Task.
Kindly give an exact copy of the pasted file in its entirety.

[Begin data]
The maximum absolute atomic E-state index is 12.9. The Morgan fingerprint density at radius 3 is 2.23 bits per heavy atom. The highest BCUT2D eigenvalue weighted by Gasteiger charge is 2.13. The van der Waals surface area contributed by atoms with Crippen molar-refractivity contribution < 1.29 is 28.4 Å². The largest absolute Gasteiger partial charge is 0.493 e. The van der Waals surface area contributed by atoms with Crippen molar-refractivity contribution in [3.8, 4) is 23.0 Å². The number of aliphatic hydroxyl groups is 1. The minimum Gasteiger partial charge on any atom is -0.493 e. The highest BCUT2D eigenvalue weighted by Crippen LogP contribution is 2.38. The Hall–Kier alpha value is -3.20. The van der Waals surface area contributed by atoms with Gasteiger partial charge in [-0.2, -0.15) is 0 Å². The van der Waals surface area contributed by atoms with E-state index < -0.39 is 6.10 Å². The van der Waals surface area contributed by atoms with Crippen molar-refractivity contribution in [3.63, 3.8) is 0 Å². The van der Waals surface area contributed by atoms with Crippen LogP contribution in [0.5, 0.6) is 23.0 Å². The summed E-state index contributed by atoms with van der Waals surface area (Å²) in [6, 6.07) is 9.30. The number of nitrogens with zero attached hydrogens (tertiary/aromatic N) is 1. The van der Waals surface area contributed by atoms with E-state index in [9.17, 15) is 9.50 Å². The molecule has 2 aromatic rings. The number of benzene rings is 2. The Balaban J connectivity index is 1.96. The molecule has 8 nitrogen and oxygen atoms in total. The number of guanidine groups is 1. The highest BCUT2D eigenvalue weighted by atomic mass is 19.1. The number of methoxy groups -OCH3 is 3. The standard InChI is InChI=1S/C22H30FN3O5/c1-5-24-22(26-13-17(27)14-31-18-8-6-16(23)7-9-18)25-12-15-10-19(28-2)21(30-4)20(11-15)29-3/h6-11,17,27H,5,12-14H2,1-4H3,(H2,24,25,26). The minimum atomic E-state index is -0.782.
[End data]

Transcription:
The maximum absolute atomic E-state index is 12.9. The Morgan fingerprint density at radius 3 is 2.23 bits per heavy atom. The highest BCUT2D eigenvalue weighted by Gasteiger charge is 2.13. The van der Waals surface area contributed by atoms with Crippen molar-refractivity contribution < 1.29 is 28.4 Å². The largest absolute Gasteiger partial charge is 0.493 e. The van der Waals surface area contributed by atoms with Crippen molar-refractivity contribution in [3.8, 4) is 23.0 Å². The number of aliphatic hydroxyl groups is 1. The minimum Gasteiger partial charge on any atom is -0.493 e. The highest BCUT2D eigenvalue weighted by Crippen LogP contribution is 2.38. The Hall–Kier alpha value is -3.20. The van der Waals surface area contributed by atoms with Gasteiger partial charge in [-0.2, -0.15) is 0 Å². The van der Waals surface area contributed by atoms with E-state index < -0.39 is 6.10 Å². The van der Waals surface area contributed by atoms with Crippen molar-refractivity contribution in [3.63, 3.8) is 0 Å². The van der Waals surface area contributed by atoms with Crippen LogP contribution in [0.5, 0.6) is 23.0 Å². The summed E-state index contributed by atoms with van der Waals surface area (Å²) in [6, 6.07) is 9.30. The number of nitrogens with zero attached hydrogens (tertiary/aromatic N) is 1. The van der Waals surface area contributed by atoms with E-state index in [9.17, 15) is 9.50 Å². The molecule has 2 aromatic rings. The number of benzene rings is 2. The Balaban J connectivity index is 1.96. The molecule has 8 nitrogen and oxygen atoms in total. The number of guanidine groups is 1. The highest BCUT2D eigenvalue weighted by atomic mass is 19.1. The number of methoxy groups -OCH3 is 3. The standard InChI is InChI=1S/C22H30FN3O5/c1-5-24-22(26-13-17(27)14-31-18-8-6-16(23)7-9-18)25-12-15-10-19(28-2)21(30-4)20(11-15)29-3/h6-11,17,27H,5,12-14H2,1-4H3,(H2,24,25,26). The minimum atomic E-state index is -0.782.